You see, my husband Donnie is a very tall man (6’9″) and constantly self conscious about his height, which I usually make light of and try to get him to do the same.

Having the great seats we did, he was worried about blocking someone’s view. I said, “Oh those stadium seats make it to where almost anybody can see over you.”

So we get to our awesome seats and we’re sitting, waiting for the show to begin. Luke Bryan comes out first and he friggin’ rocks! Everyone stands up. It looked almost like the wave. Row 1, then Row 2, then Row 3 and so on. Pretty cool effect considering it wasn’t choreographed.

When it was our turn, we stood. I turned around just to see if the people behind us could see. No one was there. Yes! What are the odds? Were those the only 2 empty seats in the house? We continued to rock out.

Randomly, I turned around again about 20 minutes in and saw two women sitting. The only two people sitting in the entire arena. Donnie said, “They probably think it doesn’t matter if they sit or stand because they can’t see over me.” I’m thinking, “Please. All these 5’7″ guys can see over him at this angle. No problem. These people are just party poopers.” (They had stink faces on).

Then, there was a lull in the performance. Everybody sits down almost simultaneously. From behind, I hear, “Finally, we can watch the show, sh*t!” I ignored that. Then, “F#c%!n& a-hole!” I’m thinking, did I just hear that?

I told Donnie. Immediately he stood up. (This is the guy I’ve seen sit through entire concerts to make sure people behind him could see, but they pissed him off).

I saw him take a glance as he stood, the little lady yelled out, “You’re an a-hole!” Donnie’s glance darted back and he said, “Just don’t talk to me. Why don’t you just enjoy the show and leave me alone.”

The lady continued to belt out expletives and derogatory comments as we stood with our backs to them, trying to enjoy the rest of Luke Bryan’s performance.

Donnie’s mom Annette was sitting next to me and leaned over, “What’s going on?” She could tell something was up but it was so loud in there, she couldn’t hear anything. I told her, “These ladies are bothering Donnie. They’re calling him names and being jerks. He’s just trying to ignore them.”

Suddenly, Annette pushes me forward and reaches over to the “ladies” and gives them a talkin’ to.

Annette is in a heated “Mind yer business” “He’s my son, he is my business” screaming debate them. Annette took off.

Donnie’s used to mama bear getting involved. She is very protective mom. Donnie was mad, “What is my mom doing? OMG.”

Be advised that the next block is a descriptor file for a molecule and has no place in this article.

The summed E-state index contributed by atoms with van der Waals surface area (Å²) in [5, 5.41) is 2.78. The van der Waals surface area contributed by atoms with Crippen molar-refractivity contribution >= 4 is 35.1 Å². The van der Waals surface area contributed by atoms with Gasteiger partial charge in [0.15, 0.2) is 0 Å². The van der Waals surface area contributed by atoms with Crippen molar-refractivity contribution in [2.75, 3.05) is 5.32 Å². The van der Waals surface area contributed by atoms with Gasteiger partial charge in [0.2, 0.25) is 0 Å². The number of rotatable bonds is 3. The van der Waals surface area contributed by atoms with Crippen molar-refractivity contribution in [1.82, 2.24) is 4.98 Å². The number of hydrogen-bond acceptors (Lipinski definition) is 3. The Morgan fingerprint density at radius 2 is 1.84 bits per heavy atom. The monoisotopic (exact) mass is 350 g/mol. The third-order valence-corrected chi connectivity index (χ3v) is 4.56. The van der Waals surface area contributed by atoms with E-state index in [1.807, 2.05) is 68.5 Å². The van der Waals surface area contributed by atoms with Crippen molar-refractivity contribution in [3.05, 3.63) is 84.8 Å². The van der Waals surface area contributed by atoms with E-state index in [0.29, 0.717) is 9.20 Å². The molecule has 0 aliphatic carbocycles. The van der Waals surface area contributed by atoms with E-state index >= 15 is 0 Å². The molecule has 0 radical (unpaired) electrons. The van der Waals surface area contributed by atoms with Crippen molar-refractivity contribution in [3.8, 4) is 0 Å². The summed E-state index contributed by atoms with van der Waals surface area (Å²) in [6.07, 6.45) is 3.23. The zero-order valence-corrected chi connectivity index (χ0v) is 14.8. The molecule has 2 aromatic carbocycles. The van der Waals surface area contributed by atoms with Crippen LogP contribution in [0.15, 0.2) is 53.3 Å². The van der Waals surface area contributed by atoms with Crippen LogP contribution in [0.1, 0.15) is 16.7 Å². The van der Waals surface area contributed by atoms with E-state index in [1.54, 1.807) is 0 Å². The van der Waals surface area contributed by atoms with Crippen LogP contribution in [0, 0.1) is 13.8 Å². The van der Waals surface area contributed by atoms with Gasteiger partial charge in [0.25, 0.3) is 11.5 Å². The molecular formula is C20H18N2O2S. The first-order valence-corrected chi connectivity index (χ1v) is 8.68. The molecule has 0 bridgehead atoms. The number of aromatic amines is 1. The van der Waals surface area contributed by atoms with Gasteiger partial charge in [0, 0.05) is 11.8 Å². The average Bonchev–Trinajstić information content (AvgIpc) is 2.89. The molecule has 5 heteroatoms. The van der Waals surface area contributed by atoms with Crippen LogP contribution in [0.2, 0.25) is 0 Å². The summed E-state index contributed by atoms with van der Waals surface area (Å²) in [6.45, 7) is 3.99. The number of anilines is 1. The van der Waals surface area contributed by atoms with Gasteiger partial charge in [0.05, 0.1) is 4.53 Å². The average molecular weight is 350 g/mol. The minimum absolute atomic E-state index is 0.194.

I turn around and they say, “What are you doing with him? He’s an a-hole.” Being a lover, not a fighter, I’m tongue-tied, “Because he’s awesome and you’re stupid.” Good one Danielle.

The fighting continues. Donnie’s like, “Can’t you just enjoy the show?” Then a bunch of fighting words were exchanged between Donnie and one of the ladies. She flashed her tattoo while the other one yelled out “5-O, 5-O.” Not sure what that meant.

One of them kept pounding her chest saying, “Let’s go! Let’s go” Donnie’s like, “Please.”

Annette returned and said she’d asked security to watch them. I wasn’t worried about these 5 foot nothing ladies but, the whole 5-0 thing and the fact they didn’t search any women in the search lines, had me thinking I was going to get stabbed in the back the rest of the show.

Annette asked if Donnie was mad at her and I said, “Well, he was trying to take the high road by ignoring them.” She said, “Well, when you told me that, I looked over and they were throwing popcorn at him and they opened their pop like they were gonna pour it in his seat or, worse, down his back.”

What’s with people? Donnie cannot help being tall, just like they couldn’t help being short. One step to the left or right and they could’ve seen just fine, but they had to be biotches about it.

Luckily they left before the encore (probably to round up the other 5-0 gang members roaming downtown with crowbars and pocketknives). Donnie turns to me, “You see why I’m self conscious now? I’ve been dealing with people like this my entire life.”

I felt bad. But, really, Donnie did not let those fun sponges ruin his night.

See? He even took a selfie of us after they left.

So, yeah, I had a good time at the concert, but if nothing had happened, this blog post would’ve been way shorter and way more boring.

For the win!

I went to one of Donnie’s games today. It’s the first game I’ve been to this year and IT WAS STRESSFUL! I don’t even really know the players on his team and yet I felt connected enough to care how well each of them played. There were ups. There were downs. There were infuriating calls. And, of course… calls that infuriated the other team. They ended up winning! And it was a big win for them. They needed this win. There wasn’t a dry seat in the house!

I’m proud of my husband for his win today, both physical and psychological.

Don’t you LOVE your gift?

Today, Donnie turns 33, which is totally not old at all. If that’s true (and I believe it is), then why do I think I’m old at 31?

Anyway… I pride myself on my ability to choose the perfect gift for someone.